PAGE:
Choice—the Market’s essential promise—is a literal promise as well: Until recently, a sign hanging outside proclaimed, “From Italy to Malaysia in 20 seconds.” Malaysia is represented by Azalina’s, a street-food vendor tucked amid the Market’s counter-service outposts. Based on the descriptions that embellished its chalkboard menu, I had high hopes. But a seven-spice-rubbed roast chicken arrived bone-dry, and a turmeric noodle dish called hokkien mee, studded with charred shrimp, was a greasy muddle. Only the pineapple and tea salad, with its plucky mix of fresh and fermented flavors, turned out to be as vibrant as it was made to sound.

If you spend your free time tracking culinary trends, you know that food halls are enjoying a moment. The spawn of arranged marriages between real estate interests and restaurateurs, they’re catnip to cities like San Francisco, where high rents ride alongside culinary fashions. As the press releases tell it, such food-driven developments create vital stitches in our fraying social fabric. It’s a touching story, sure, and it may be partly true. But it’s a tough narrative to swallow at the Twitter building, whose price points—and security guards—seal it off hermetically from its surroundings.

It’s easier to grasp why the lobby food hall, filled as it is with easygoing spots for the happy hour unwind, appeals to those who work above the lobby. Consider the Cadillac Bar & Grill, a relocated South of Market institution that is nominally a Mexican restaurant with decent-enough tacos and fajitas—though given how thoroughly its well-lubricated atmosphere surpasses its culinary ambitions, it’s also fair to think of it as Margaritaville.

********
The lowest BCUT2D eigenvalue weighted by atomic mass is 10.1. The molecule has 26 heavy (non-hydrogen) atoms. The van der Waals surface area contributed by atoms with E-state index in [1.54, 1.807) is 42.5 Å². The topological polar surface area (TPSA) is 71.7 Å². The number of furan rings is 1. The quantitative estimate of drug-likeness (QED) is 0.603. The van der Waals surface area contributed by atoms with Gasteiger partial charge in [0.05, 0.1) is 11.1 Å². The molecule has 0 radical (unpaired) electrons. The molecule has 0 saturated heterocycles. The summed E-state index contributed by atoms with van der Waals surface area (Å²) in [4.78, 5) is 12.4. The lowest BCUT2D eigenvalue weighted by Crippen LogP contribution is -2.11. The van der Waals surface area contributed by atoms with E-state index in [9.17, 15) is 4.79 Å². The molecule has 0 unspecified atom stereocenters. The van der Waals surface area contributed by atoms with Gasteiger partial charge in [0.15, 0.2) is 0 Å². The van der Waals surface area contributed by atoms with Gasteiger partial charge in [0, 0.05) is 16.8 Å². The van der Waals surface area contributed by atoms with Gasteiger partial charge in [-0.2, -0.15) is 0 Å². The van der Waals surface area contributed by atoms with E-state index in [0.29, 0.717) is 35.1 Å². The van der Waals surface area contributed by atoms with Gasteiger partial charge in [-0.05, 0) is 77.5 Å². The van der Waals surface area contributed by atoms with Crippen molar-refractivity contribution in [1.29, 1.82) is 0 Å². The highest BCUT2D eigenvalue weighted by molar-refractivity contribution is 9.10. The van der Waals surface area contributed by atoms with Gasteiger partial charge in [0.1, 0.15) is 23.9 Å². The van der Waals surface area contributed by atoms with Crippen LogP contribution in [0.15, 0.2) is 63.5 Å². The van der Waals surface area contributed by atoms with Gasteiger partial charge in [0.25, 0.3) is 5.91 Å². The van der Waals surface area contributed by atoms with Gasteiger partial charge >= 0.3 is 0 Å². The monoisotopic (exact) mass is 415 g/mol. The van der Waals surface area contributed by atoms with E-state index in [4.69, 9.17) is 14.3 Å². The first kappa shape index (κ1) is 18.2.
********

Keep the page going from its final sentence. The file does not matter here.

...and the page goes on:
Of all the lobby restaurants, the only one that merits a detour is Bon Marché, a French bistro from the AQ team. Nothing about its interior is subtle. Done up in a manner that invokes Paris—meaning the one on the Las Vegas Strip—with globe lights and yellow-striped awnings above its kitchen, it strives so hard to look transportive that it winds up reminding you of where you are. The cooking is more successful at simulating dislocation: Executed by chef Matthew Sieger, it draws richly from the Gallic canon, serving satisfying standards like steak frites, salt cod brandade, and a frisée aux lardons salad that’s slicked with a runny egg and the smoky trace of bacon fat.

Unlike Azalina’s and Dirty Water, which are buried well within the building, Bon Marché has a bar that runs along Market Street, its windows overlooking the neighborhood. It’s where I spent time one recent evening, sipping a bubbly rosé and spooning up the balanced broth of a dill-scented seafood soup stocked with halibut, clams, and shrimp. On my way in, I’d sidestepped two panhandlers. He was screaming. She was swinging a skateboard at him. But now I was inside, privileged, enjoying a delicate pairing. Like the other patrons, I sat with my back to the sidewalk, a posture that seemed less coincidental than emblematic.

The Ticket: Recommended meals for two

Bon Marché
Frisée aux lardons...............................$11
Soupe de poisson.............................. $18
Steak frites ........................................ $29
Chicken grand-mère .......................... $21
Total................................................... $79

Dirty Water
Charcuterie plate (three items)................. $18
Duck confit salad with kale and dates ..... $16
Guinea hen potpie.................................... $20
Total ........................................................ $54

Azalina’s
Roasted chicken with saffron rice...... $12.75
Pineapple and tea salad.................... $9.75
Total .................................................. $22.50

Dirty Water 1½ stars
Azalina’s 1½ stars
Bon Marché 2 stars
1355 Market St. (near 10th st.), 415-767-5130

 

Originally published in the December issue of San Francisco